Following successful treatment, it may be desirable to have the patient undergo maintenance therapy to prevent the recurrence of the disease state, wherein the compound of the invention is administered in maintenance doses, ranging from 0.01 mg per kg to 100 mg per kg of body weight (see U.S. Pat. No. 6,107,094).

The concentration or amount of miRNA agent administered will depend on the parameters determined for the agent and the method of administration, e.g. nasal, buccal, or pulmonary. For example, nasal formulations tend to require much lower concentrations of some ingredients in order to avoid irritation or burning of the nasal passages. It is sometimes desirable to dilute an oral formulation up to 10-100 times in order to provide a suitable nasal formulation.

Certain factors may influence the dosage required to effectively treat a subject, including but not limited to the severity of the disease or disorder, previous treatments, the general health and/or age of the subject, and other diseases present. Moreover, treatment of a subject with a therapeutically effective amount of a miRNA agent can include a single treatment or, preferably, can include a series of treatments. It will also be appreciated that the effective dosage of a miRNA agent for treatment may increase or decrease over the course of a particular treatment. Changes in dosage may result and become apparent from the results of diagnostic assays as described herein. For example, the subject can be monitored after administering a miRNA agent composition. Based on information from the monitoring, an additional amount of the miRNA agent composition can be administered.

Dosing is dependent on severity and responsiveness of the disease condition to be treated, with the course of treatment lasting from several days to several months, or until a cure is effected or a diminution of disease state is achieved. Optimal dosing schedules can be calculated from measurements of drug accumulation in the body of the patient. Persons of ordinary skill can easily determine optimum dosages, dosing methodologies and repetition rates. Optimum dosages may vary depending on the relative potency of individual compounds, and can generally be estimated based on EC50s found to be effective in in vitro and in vivo animal models. In some embodiments, the animal models include transgenic animals that express a human gene, e.g., a gene that produces a target mRNA (e.g., a thermogenic regulator). The transgenic animal can be deficient for the corresponding endogenous mRNA. In another embodiment, the composition for testing includes a miRNA agent that is complementary, at least in an internal region, to a sequence that is conserved between a nucleic acid sequence in the animal model and the target nucleic acid sequence in a human. Several studies have reported successful mammalian dosing using miRNA agents. For example, Esau C, et al, Cell Metabolism, 3(2): 87-98 (2006) reported dosing of normal mice with intraperitoneal doses of miR-122 antisense oligonucleotide ranging from 12.5 to 75 mg/kg twice weekly for 4 weeks. The mice appeared healthy and normal at the end of treatment, with no loss of body weight or reduced food intake. Plasma transaminase levels were in the normal range (AST ¾ 45, ALT ¾ 35) for all doses with the exception of the 75 mg/kg dose of miR-122 ASO, which showed a very mild increase in ALT and AST levels. They concluded that 50mg/kg was an effective, nontoxic dose. Another study by Krutzfeldt J., et al, Nature, 438, 685-689 (2005), injected antagomirs to silence miR-122 in mice using a total dose of 80, 160 or 240 mg per kg body weight. The highest dose resulted in a complete loss of miR-122 signal. In yet another study, locked nucleic acids ("LNAs") were successfully applied in primates to silence miR-122. Elmen J., et al, (2008) Nature 452, 896-899, report that efficient silencing of miR-122 was achieved in primates by three doses of 10 mg per kg LNA-antimiR, leading to a long-lasting and reversible decrease in total plasma cholesterol without any evidence for LNA-associated toxicities or histopatho logical changes in the study animals.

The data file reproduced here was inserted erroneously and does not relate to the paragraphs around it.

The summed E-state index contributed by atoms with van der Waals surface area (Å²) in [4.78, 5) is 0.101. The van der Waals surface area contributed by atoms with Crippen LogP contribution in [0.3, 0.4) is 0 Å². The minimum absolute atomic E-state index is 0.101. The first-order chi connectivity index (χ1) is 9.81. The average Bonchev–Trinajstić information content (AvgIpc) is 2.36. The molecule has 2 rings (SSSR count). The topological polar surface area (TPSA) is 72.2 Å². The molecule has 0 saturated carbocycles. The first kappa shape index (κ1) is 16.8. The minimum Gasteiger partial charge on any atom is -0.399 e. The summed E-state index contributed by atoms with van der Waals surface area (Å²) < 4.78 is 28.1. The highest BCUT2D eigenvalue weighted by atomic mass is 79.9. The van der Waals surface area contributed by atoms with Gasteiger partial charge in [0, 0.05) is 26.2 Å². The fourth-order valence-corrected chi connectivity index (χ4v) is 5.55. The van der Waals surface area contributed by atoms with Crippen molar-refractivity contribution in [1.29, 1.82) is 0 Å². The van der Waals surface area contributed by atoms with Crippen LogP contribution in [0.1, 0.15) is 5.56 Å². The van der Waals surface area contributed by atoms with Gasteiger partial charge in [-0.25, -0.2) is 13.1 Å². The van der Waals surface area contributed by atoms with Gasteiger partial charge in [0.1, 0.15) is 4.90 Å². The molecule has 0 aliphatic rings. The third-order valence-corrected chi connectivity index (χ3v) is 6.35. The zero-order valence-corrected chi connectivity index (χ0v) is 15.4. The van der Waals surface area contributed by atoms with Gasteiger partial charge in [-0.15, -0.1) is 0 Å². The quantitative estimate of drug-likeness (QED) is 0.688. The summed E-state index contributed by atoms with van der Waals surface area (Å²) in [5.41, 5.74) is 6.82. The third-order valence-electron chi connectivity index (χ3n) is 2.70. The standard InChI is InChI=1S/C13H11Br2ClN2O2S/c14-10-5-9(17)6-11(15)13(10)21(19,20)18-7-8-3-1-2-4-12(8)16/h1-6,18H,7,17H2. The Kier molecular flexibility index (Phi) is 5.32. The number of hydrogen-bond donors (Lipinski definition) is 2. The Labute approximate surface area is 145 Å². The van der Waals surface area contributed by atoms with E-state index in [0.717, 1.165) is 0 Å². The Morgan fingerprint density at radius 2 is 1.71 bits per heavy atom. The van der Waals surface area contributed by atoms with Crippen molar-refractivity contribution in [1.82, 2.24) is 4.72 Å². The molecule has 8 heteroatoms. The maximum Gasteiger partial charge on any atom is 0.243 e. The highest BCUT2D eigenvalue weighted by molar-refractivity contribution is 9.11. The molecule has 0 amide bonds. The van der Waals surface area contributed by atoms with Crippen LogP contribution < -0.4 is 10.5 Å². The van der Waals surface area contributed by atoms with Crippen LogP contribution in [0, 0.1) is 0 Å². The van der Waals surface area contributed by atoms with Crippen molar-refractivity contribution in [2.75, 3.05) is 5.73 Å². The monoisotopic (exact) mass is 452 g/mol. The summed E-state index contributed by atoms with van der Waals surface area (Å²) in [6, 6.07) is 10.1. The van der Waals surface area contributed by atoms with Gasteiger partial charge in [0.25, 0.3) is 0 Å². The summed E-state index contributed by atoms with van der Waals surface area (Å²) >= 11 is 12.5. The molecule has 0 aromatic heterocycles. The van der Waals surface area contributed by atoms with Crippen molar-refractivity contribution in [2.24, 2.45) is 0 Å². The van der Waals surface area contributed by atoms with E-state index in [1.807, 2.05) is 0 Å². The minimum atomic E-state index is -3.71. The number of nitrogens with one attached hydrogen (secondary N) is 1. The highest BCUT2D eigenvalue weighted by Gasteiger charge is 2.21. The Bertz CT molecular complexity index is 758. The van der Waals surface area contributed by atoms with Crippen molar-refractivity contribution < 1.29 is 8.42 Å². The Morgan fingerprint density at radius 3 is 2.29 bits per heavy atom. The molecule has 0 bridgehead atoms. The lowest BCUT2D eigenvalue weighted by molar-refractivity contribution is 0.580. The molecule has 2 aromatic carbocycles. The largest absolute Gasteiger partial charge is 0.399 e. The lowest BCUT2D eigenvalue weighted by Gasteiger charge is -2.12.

In certain embodiments, miRNA agents used to practice this invention are administered through expression from a recombinant vector. Suitable recombinant vectors include, without limitation, DNA plasmids, viral vectors or DNA minicircles. Generation of the vector construct can be accomplished using any suitable genetic engineering techniques well known in the art, including, without limitation, the standard techniques of PCR, oligonucleotide synthesis, restriction endonuclease digestion, ligation, transformation, plasmid purification, and DNA sequencing, for example as described in Sambrook et al. Molecular Cloning: A Laboratory Manual. (1989)), Coffin et al. (Retroviruses. (1997)) and "RNA Viruses: A Practical Approach" (Alan J. Cann, Ed., Oxford University Press, (2000)). As will be apparent to one of ordinary skill in the art, a variety of suitable vectors are available for transferring nucleic acids of the invention into cells. The selection of an appropriate vector to deliver nucleic acids and optimization of the conditions for insertion of the selected expression vector into the cell, are within the scope of one of ordinary skill in the art without the need for undue experimentation. Viral vectors comprise a nucleotide sequence having sequences for the production of recombinant virus in a packaging cell. Viral vectors expressing nucleic acids of the invention can be constructed based on viral backbones including, but not limited to, a retrovirus, lentivirus, adenovirus, adeno-associated virus, pox virus or alphavirus. The recombinant vectors can be delivered as described herein, and persist in target cells (e.g., stable transformants).